Japan, Land Of The Rising Stocks

by: Nico Inberg

The Japanese Nikkei-225 is doing great this year. From the beginning of this year, the Nikkei already increased by 45%. To a large, extent this is due to the falling yen, but corrected for the yen decrease, there is still an impressive 25% profit. At 15500, the Nikkei looks quite high, but the Japanese index was much higher at the end of last century. The Nikkei set a high in December 1989 of 38957.44, 24 years ago. On March 9th, 2009, the lowest point was reached, 7054.98.

Looking at the above chart, we see a huge spike in the late 80s followed by an equally steep decline in the early 90s. The bubble in the Japanese housing snapped in the early 90s. People lost confidence in the financial system and banks had to be rescued with public money. Sounds familiar? So far it seems. The current crisis came the same way.

By lowering interest rates, the Japanese government tried to get the economy going again, but a creeping deflation established a zombie economy: little or no growth and postponed consumption. Then, late 2005, it finally looked like the end of the real estate crisis was in sight but three years later Japan fell back due to the current financial crisis.

Since the (re)appointment of the current president Abe, the Japanese stock market seems to accelerate again. Abe introduced a recovery plan called Abenomics. His plan consists of three main topics:

• Drastic monetary easing

• Fiscal stimulus

• Structural reforms to stimulate growth

The cheap yen has at least ensured that Japanese investments in Asia increased by 22%. In addition, exports increased very fast and that benefited the profitability of the Japanese companies. Although the drastic monetary easing could bring the economy at risk, for now it seems that things are working out fine. For the longer term, Japan is highly dependent on the growth of the world economy. In addition, there is the danger of too much inflation. 2 to 3% is perfect, but if it overshoots to 4 or 5% Abe will find himself in a very precarious situation.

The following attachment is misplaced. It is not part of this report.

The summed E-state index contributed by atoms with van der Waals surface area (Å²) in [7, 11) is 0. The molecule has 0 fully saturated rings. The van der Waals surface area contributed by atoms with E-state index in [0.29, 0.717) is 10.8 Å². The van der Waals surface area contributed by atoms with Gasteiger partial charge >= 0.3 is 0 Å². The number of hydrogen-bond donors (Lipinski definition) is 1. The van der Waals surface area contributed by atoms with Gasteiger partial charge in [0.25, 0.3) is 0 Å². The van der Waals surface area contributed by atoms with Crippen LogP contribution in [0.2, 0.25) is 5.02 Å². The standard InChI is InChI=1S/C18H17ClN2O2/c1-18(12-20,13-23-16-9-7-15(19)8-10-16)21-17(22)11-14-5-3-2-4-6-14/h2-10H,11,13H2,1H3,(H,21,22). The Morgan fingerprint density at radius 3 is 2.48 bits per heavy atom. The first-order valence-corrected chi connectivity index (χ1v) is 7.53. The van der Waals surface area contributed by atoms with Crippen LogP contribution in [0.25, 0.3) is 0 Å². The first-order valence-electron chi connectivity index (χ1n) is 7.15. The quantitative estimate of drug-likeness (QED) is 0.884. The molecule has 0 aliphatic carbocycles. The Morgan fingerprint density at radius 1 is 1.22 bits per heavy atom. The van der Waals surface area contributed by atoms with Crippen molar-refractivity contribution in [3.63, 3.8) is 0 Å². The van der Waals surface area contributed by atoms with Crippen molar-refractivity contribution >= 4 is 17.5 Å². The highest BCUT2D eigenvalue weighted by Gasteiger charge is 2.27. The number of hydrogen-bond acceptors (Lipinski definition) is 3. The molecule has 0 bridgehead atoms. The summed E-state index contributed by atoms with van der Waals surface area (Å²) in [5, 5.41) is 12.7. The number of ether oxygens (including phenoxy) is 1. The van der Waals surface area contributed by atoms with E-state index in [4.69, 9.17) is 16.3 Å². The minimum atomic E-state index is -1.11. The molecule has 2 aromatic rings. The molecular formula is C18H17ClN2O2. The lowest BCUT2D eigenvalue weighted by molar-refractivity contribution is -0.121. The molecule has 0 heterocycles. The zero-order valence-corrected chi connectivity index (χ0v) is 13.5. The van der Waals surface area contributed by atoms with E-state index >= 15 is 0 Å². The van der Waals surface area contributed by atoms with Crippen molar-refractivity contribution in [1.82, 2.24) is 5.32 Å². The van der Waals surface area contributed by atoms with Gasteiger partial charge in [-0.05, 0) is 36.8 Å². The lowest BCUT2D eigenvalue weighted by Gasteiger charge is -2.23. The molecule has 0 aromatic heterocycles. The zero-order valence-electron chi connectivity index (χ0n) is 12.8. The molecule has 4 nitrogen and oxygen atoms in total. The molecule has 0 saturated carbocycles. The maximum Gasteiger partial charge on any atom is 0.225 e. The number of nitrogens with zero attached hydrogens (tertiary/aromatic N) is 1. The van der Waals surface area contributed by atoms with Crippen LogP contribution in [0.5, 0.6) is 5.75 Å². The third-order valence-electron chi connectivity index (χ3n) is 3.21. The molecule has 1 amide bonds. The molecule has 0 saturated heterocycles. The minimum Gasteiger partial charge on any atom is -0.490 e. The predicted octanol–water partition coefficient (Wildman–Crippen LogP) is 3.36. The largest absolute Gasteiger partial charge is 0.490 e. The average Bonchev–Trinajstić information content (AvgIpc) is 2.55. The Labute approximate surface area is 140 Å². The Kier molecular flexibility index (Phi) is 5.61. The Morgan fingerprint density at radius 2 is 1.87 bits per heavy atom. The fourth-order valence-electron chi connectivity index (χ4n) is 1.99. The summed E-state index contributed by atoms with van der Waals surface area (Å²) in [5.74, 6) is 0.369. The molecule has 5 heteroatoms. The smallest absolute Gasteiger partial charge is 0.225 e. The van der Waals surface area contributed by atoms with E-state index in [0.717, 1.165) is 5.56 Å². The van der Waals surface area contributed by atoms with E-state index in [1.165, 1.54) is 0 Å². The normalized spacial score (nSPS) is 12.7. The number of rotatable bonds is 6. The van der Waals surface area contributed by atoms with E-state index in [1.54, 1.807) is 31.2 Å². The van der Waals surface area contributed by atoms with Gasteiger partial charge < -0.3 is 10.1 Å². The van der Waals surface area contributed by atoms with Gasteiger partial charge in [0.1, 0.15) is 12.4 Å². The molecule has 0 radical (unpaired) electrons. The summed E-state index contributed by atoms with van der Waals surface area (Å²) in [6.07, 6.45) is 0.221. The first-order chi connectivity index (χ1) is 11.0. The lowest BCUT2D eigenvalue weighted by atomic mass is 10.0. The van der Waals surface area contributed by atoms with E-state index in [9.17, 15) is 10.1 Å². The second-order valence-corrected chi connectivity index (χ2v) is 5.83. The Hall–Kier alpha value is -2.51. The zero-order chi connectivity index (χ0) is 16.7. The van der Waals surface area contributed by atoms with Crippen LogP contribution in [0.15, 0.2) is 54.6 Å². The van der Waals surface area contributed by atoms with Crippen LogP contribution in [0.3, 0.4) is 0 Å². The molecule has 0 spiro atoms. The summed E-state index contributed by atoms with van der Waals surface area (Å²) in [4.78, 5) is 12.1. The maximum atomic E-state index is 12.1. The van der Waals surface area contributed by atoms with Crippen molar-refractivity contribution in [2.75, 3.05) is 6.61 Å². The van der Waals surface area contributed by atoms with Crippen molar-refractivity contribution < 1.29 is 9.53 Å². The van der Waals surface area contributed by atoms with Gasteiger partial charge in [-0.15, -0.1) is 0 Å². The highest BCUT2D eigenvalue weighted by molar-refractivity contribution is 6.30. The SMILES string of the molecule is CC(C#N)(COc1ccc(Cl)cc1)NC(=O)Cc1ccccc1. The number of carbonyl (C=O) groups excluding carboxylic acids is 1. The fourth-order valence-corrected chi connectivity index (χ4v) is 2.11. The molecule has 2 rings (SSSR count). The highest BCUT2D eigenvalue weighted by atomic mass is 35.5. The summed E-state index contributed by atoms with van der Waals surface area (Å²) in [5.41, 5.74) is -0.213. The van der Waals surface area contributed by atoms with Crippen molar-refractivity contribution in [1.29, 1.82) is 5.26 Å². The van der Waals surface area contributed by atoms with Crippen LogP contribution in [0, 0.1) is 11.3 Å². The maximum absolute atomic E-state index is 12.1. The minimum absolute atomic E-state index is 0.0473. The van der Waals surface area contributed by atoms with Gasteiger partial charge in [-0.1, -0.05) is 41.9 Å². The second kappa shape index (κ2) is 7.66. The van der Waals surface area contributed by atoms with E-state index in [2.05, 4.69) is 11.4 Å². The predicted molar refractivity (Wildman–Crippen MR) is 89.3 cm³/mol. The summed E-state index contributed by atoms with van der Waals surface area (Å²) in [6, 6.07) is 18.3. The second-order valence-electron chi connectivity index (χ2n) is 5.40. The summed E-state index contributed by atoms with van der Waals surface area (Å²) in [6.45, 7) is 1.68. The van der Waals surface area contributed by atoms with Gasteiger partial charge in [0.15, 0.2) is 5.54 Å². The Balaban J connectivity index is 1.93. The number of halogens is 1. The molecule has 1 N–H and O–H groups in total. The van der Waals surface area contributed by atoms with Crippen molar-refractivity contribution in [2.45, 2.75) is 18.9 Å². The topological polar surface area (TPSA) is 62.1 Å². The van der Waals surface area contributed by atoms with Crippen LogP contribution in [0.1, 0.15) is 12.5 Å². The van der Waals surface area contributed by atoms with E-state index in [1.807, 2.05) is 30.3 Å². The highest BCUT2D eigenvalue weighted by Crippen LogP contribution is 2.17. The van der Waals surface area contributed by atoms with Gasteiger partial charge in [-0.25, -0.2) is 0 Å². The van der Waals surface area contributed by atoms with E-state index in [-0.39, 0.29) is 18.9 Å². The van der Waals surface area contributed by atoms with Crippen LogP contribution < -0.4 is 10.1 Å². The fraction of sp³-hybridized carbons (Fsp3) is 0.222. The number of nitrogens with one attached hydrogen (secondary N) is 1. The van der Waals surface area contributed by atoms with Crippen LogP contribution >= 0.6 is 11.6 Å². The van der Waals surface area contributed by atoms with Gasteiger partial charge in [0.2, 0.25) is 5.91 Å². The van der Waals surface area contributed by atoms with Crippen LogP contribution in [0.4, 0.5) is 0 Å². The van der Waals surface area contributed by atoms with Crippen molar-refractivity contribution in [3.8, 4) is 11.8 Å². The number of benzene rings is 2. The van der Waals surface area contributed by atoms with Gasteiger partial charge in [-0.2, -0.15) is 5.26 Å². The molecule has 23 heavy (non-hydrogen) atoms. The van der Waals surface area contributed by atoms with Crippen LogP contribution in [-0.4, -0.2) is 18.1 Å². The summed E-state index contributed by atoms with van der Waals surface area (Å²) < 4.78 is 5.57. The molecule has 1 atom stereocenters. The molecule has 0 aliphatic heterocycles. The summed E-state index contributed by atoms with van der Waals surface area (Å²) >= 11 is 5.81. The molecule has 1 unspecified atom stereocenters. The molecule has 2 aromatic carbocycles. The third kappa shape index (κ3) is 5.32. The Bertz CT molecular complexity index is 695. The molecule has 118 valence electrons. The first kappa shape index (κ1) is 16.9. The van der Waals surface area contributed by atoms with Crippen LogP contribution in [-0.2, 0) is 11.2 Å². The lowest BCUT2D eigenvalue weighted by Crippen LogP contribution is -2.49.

The opportunities for Japan for the short and medium term, are driven by several factors:

Export growth

Japanese firms strongly benefit from the cheap yen. The increased export volumes improve the profitability of the Japanese companies. We have to keep in mind that the profits are made in yens, converted to US dollars, it might be less than expected. Because of the low interest, Japanese companies might be seduced in using their excessive cash for share buybacks, which could in time be an extra driver for the stock market.

Loose monetary policy

The current loose monetary policy of Japan will certainly continue for several years. That is a boost for the stock market. The BOJ, Bank of Japan, is not only buying government bonds but also purchases property and indextrackers! This is supporting the stock market. All things considered, the Japanese are more aggressive in their stimulus than the Americans.

Restore confidence in domestic market

The Japanese are accustomed to lower prices for twenty years now. Prime Minister Abe's most difficult challenge is to convince his population that they have to prepare themselves for inflation. If Abe succeeds, the Japanese people might finally start spending money, which could be the ultimate driver for the domestic consumption. However, we must take into account the fact that Japan must import much of its energy. The cheap yen also means that imports are getting more expensive.

What are the best Japan ETFs?

For those investors who want to profit from a probable further increase of the Japanese stock market, the best thing to do would be to invest your money in a Japan ETF. The two most widely traded ETFs are:

EWJ iShares MSCI Japan Index Fund : $12.1 billion AUM (NYSEARCA:EWJ)
DXJ WisdomTree Japan Hedged Equity Fund : $10.4 billion AUM (NYSEARCA:DXJ)
The cost for these ETFs are around 0.5%.

Disclosure: I have no positions in any stocks mentioned, and no plans to initiate any positions within the next 72 hours. I wrote this article myself, and it expresses my own opinions. I am not receiving compensation for it (other than from Seeking Alpha). I have no business relationship with any company whose stock is mentioned in this article.